Molluscum contagiosum is a skin infection caused by the molluscum contagiosum virus, a poxvirus. This virus produces harmless raised bumps on an individual's upper skin layers that usually do not cause pain. An individual gets Molluscum contagiosum by coming in direct contact with someone who is infected or with a contaminated object. Individuals who engage in sexual contact, play contact sports, and use someone else's personal items or equipment are at a higher risk of contracting Molluscum contagiosum. Diagnosis of Molluscum contagiosum is made with the use of a physical examination and a skin biopsy. Individuals who have a healthy immune system affected by Molluscum contagiosum do not usually require treatment. Cases that do require treatment include when the bumps are on the face and neck, the patient has a preexisting skin disease, or when there is serious concern regarding the spread of the virus.
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Raised And Flesh Colored Bumps
An individual affected by Molluscum contagiosum may develop bumps on their skin that are raised and flesh-colored. The bumps are often referred to as molluscum bodies, condyloma subcutaneous, and Mollusca. They tend to have a dome-like shape, making them palpable and raised compared to the surface of the rest of the skin. Many patients affected by Molluscum contagiosum have described the characteristic bumps that develop on their skin to be wart-like and pearly. The flesh-colored bumps have an average measurement of between two and five millimeters in diameter. These flesh-colored bumps are more common in the beginning stages of molluscum contagiosum, and they start off with a firm consistency. Over time, these flesh-colored bumps become softer and may incur signs of irritation.
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A Molluscum contagiosum patient may experience itchiness, though this is not common during the beginning stages of the infection. As the infection progresses, an individual can experience roughness, pinkness, and itchiness of the skin that surrounds the bumps caused by the virus. This itchiness around the bumps is reported to be similar to the symptoms that occur in an individual affected by eczema. This type of skin reaction that occurs around the molluscum bodies can cause patients to rub and itch the area. If the affected individual scratches or rubs the irritated skin, the virus can spread to parts of neighboring skin as well. A topical medication containing steroids has shown to be effective at relieving itchiness that occurs due to Molluscum contagiosum.
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Red And Inflamed Bumps
An individual who has red and inflamed bumps on their skin in certain spots may be affected by molluscum contagiosum. The skin lesions that develop in an individual who is affected by molluscum contagiosum tend to start off as painless and don't cause much physical discomfort for the first couple of weeks. However, the bumps can progress and become red, swollen, and inflamed after that period. The inflammation of any tissues in the body occurs when the immune system reacts to foreign substances, damage to the cells, and harmful pathogens. Molluscum contagiosum is an infection that is caused by a virus that the body sees as harmful, so the immune system jumps into action when the rash on the skin breaks out. It can take days or weeks for the immune system to produce full-blown inflammation in the bumps on the skin. The red and inflamed bumps may ooze pus and may resemble small pimples.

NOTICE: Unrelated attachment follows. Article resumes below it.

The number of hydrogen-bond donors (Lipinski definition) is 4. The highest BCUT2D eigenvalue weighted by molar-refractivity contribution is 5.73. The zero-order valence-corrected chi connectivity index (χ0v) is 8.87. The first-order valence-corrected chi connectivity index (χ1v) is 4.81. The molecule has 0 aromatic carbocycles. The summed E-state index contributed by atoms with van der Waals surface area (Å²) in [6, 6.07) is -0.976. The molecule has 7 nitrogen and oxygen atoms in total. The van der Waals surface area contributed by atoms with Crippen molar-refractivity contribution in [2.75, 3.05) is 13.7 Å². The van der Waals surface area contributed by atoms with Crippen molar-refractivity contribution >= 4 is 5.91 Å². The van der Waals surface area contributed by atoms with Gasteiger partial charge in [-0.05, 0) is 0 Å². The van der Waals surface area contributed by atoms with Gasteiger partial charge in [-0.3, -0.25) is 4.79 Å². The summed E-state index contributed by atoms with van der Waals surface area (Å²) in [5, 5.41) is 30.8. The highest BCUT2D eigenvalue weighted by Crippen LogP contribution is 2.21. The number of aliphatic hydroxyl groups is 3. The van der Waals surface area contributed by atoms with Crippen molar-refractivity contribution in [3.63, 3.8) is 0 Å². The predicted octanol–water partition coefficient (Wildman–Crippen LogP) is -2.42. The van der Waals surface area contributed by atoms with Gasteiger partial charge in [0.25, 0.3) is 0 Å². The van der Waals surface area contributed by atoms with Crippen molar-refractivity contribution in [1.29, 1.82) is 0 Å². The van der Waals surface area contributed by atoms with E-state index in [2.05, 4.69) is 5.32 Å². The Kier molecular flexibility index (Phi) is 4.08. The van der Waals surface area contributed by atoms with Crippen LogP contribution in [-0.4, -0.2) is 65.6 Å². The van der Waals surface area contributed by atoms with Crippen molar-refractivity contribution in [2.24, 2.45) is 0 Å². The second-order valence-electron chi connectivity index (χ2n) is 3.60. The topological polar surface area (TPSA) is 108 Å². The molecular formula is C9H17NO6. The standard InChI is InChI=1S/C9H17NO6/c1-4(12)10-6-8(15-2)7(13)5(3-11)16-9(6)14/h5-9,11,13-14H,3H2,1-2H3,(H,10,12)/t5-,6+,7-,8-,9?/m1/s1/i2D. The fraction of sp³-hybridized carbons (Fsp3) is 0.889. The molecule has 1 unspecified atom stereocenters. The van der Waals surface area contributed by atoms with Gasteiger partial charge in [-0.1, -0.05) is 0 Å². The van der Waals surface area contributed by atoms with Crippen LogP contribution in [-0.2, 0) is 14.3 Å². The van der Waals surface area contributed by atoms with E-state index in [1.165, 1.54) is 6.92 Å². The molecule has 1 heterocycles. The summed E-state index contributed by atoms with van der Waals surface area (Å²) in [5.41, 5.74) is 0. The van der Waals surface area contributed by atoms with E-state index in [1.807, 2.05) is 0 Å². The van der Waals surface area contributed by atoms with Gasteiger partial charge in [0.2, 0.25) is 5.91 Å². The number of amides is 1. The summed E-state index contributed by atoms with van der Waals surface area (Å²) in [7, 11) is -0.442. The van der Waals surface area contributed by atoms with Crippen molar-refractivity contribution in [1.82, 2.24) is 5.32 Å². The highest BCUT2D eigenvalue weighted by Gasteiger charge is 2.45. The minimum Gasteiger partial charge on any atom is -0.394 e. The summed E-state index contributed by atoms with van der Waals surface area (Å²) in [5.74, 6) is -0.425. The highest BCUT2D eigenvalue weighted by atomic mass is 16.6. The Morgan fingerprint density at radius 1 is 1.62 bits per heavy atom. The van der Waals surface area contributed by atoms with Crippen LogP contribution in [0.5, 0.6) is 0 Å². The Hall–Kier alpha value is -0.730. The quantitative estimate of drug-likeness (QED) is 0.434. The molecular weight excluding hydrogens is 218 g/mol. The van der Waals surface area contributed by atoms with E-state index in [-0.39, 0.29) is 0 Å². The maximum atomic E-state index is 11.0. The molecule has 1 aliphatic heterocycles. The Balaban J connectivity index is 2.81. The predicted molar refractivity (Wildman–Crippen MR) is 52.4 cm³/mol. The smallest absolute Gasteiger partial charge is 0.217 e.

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Small And Indented Bumps
An individual who develops small and indented bumps on certain areas of their skin may be affected by Molluscum contagiosum. In the first few weeks after the molluscum bodies appear on the skin, they are usually very small, flesh-colored, and firm to the touch. Over time the bumps on the skin may become soft in the middle. This change in texture can cause the bumps from Molluscum contagiosum to develop an indent in the center. Some individuals have described the indent that develops as looking similar to a dimple. The papules on the skin of a Molluscum contagiosum patient have also been described as having a volcano shape due to the small indentation on the top of the papules. Some patients only develop bumps on the skin that are round and smooth, which never form an indentation. However, the characteristic dimple in the center of molluscum bodies appears in a large population of affected individuals.
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Location Of Bumps
An individual affected by Molluscum contagiosum can develop characteristic bumps anywhere on the skin. The most prevalent areas of the body affected by the bumps are the legs, arms, and trunk. Some patients may experience the development of the molluscum bodies on their neck and face in small groups. Children affected by Molluscum contagiosum tend to develop molluscum bodies on their stomach, face, legs, and arms due to the sharing of toys and other objects where the virus can live. The molluscum bodies can develop in the genital areas of teens and adults that are sexually active. It is also common to see molluscum bodies develop on an individual's inner thigh and groin. Whether a patient with molluscum contagiosum is treated or not is dependent on both the location and the symptoms the molluscum bodies are causing. Molluscum bodies located on the face, neck, and hands may need to be removed to prevent the virus from spreading to others.